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Faculty Research

Unparalleled research projects led by faculty

Our world-renowned faculty members in the School of International Letters and Cultures solve prominent issues facing communities worldwide through research. From exploring the meaning of butterflies in Chinese and Korean culture to addressing the effect of interpersonal violence in Latin America, our faculty-led research projects have unprecedented value for cultures and communities across the globe.

Stephen Bokenkamp
Regents Professor, Chinese
School Director & Professor

globalization studies; humanitarianism; tourism; German orientalism and colonialism; Germans in Africa; intercultural hermeneutics

Joe Cutter
Professor, Chinese
Carlos Garcia-Fernandez
Professor, Spanish


His research focuses on modern and contemporary Spain.  Currently, he is working with Gonzalo Sobejano on a critical edition of Antagon�a, by Luis Goytisolo (C�tedra).


Juan Gil-Osle
Professor, Spanish
Danko Sipka
Professor, Slavic

Danko Sipka's research interests include lexicography, lexicology, linguistic anthropology, lexical and inflectional morphology, computational linguistics, and computer-assisted learning.

Cynthia Tompkins
Professor, Spanish

Latin American Film, Latin American Women Writers, Latin American Cultural Production, Contemporary Critical Discourse.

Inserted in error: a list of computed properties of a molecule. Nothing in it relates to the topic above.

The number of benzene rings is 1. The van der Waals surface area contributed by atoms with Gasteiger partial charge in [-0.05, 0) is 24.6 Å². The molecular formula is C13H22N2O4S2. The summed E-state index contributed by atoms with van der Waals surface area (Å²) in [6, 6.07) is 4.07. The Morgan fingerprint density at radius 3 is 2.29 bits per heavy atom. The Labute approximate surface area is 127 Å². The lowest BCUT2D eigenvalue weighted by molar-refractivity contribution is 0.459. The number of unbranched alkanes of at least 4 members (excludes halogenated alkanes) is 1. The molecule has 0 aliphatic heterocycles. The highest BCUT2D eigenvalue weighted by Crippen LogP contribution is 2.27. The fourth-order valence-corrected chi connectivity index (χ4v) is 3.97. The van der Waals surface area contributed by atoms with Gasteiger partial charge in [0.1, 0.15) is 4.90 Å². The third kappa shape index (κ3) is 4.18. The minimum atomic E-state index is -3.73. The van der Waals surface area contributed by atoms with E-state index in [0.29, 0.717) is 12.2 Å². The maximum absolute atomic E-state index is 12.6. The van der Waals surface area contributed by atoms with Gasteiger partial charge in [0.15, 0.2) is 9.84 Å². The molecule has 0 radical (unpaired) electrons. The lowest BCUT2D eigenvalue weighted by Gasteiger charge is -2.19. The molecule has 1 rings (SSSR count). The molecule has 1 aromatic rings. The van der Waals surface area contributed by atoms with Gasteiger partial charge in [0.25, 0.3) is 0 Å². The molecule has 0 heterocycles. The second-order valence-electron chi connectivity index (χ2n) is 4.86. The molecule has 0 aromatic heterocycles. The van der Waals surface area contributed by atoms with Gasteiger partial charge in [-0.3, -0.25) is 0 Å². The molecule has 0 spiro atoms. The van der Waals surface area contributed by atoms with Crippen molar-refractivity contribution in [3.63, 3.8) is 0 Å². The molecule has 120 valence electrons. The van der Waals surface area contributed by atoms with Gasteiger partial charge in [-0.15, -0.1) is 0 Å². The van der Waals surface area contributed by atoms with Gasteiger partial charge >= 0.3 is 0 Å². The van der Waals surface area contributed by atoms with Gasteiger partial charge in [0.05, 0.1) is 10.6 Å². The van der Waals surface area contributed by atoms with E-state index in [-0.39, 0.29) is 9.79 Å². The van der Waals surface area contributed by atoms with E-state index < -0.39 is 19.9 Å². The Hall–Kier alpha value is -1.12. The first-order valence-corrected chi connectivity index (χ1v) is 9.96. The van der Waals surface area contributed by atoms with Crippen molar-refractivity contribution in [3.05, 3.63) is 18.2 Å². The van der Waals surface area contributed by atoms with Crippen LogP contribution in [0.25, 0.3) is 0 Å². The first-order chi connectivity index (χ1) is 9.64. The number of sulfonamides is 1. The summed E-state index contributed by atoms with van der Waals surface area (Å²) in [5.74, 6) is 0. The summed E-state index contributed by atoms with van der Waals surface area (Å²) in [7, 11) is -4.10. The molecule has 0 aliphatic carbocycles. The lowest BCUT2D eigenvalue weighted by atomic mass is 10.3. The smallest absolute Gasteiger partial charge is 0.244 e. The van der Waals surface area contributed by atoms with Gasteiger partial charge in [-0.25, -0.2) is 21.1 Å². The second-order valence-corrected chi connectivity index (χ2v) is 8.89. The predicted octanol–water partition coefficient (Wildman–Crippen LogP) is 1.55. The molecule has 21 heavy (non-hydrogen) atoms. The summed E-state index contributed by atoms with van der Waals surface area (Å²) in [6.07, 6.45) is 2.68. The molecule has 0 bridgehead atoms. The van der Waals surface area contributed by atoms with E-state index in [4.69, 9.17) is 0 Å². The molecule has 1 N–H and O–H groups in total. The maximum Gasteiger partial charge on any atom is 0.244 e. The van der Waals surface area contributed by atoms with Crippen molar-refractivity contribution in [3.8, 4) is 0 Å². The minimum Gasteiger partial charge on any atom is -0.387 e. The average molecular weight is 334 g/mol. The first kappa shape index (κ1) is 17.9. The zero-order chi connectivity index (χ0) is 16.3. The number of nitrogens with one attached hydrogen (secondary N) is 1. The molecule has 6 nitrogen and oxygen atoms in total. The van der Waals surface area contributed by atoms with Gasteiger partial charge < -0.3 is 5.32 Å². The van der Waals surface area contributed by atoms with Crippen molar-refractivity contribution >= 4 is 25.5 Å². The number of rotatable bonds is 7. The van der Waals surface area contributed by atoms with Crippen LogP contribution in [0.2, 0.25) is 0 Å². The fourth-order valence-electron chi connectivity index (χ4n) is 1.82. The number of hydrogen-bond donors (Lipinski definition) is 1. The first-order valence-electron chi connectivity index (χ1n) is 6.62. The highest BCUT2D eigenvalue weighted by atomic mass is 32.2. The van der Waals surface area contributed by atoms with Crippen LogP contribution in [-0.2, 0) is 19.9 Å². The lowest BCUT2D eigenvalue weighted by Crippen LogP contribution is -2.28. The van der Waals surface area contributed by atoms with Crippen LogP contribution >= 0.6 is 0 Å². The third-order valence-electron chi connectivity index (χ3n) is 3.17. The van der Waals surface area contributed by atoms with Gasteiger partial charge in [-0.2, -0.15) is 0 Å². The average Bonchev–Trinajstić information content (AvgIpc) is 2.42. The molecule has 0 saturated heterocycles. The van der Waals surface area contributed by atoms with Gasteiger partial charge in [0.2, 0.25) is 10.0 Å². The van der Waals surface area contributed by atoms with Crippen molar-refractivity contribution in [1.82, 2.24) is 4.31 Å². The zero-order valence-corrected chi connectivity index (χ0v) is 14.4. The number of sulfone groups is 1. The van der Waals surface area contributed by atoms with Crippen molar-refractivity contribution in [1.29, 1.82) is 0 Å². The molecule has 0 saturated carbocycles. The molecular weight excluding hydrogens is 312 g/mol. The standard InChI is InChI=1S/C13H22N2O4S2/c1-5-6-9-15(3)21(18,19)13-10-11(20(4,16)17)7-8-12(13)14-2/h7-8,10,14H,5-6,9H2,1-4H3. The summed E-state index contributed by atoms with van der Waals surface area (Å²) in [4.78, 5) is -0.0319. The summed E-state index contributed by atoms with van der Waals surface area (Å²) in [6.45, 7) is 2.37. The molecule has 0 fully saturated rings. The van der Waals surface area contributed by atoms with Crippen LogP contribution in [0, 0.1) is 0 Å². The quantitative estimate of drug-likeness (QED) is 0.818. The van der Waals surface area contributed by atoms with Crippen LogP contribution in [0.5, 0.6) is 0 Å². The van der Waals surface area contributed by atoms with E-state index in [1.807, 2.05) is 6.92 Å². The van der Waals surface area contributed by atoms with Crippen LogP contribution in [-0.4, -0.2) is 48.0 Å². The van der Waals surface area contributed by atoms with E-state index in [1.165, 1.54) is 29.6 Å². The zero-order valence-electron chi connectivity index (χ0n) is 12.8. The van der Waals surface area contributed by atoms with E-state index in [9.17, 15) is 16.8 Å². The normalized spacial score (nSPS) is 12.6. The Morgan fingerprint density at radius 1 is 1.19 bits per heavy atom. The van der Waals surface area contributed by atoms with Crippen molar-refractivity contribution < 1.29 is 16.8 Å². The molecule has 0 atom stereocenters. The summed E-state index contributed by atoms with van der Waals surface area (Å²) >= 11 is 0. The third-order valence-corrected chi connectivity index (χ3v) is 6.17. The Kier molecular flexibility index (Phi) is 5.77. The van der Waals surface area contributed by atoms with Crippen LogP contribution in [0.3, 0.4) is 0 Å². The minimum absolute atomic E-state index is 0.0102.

Michael Tueller
Professor of the Classics

I work primarily in the Hellenistic period, the time after Alexander the Great but before Augustus, when Greek language and culture spread broadly across the Mediterranean. At that time, the Greek people had to deal with their own discontinuity in space and time from their heritage, and with their constant contact with very different peoples.... more

Emil Volek
Professor, Spanish
Stephen West
Faculty Head of East and Southeast Asian and Professor, Chinese


Global Intersections Blog

the SILC Instructional and Research Technology Committee has created a central hub of research and points-of-interest stories surrounding the language and cultures in the School of International Letters and Cultures.  This is a constant work in progress-- there is something new to look at every time.  These entries come from the perspective of faculty, graduate students, lecturers, and instructors. If you are interested in intensive courses, faculty research, or the role of technology in learning languages, give the link a quick click